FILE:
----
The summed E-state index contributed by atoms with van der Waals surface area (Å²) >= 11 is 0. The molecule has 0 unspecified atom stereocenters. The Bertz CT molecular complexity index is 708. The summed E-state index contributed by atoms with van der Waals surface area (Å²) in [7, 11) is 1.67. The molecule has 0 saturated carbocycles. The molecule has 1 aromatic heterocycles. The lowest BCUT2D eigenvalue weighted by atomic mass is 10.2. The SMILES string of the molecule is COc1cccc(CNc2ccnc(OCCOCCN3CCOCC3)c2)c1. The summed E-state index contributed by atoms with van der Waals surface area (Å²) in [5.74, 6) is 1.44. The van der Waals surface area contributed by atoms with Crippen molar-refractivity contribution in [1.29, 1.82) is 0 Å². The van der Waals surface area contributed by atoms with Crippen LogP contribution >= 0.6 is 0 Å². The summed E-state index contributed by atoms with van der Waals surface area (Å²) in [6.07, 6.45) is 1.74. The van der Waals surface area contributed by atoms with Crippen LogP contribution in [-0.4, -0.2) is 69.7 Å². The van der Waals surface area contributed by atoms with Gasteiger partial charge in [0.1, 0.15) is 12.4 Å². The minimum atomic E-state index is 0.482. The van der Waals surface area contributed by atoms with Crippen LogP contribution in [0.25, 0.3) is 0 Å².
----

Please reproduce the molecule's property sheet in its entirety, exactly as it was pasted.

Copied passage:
The summed E-state index contributed by atoms with van der Waals surface area (Å²) >= 11 is 0. The molecule has 0 unspecified atom stereocenters. The Bertz CT molecular complexity index is 708. The summed E-state index contributed by atoms with van der Waals surface area (Å²) in [7, 11) is 1.67. The molecule has 0 saturated carbocycles. The molecule has 1 aromatic heterocycles. The lowest BCUT2D eigenvalue weighted by atomic mass is 10.2. The SMILES string of the molecule is COc1cccc(CNc2ccnc(OCCOCCN3CCOCC3)c2)c1. The summed E-state index contributed by atoms with van der Waals surface area (Å²) in [5.74, 6) is 1.44. The van der Waals surface area contributed by atoms with Crippen molar-refractivity contribution in [1.29, 1.82) is 0 Å². The van der Waals surface area contributed by atoms with Crippen LogP contribution >= 0.6 is 0 Å². The summed E-state index contributed by atoms with van der Waals surface area (Å²) in [6.07, 6.45) is 1.74. The van der Waals surface area contributed by atoms with Crippen LogP contribution in [-0.4, -0.2) is 69.7 Å². The van der Waals surface area contributed by atoms with Gasteiger partial charge in [0.1, 0.15) is 12.4 Å². The minimum atomic E-state index is 0.482. The van der Waals surface area contributed by atoms with Crippen LogP contribution in [0.25, 0.3) is 0 Å².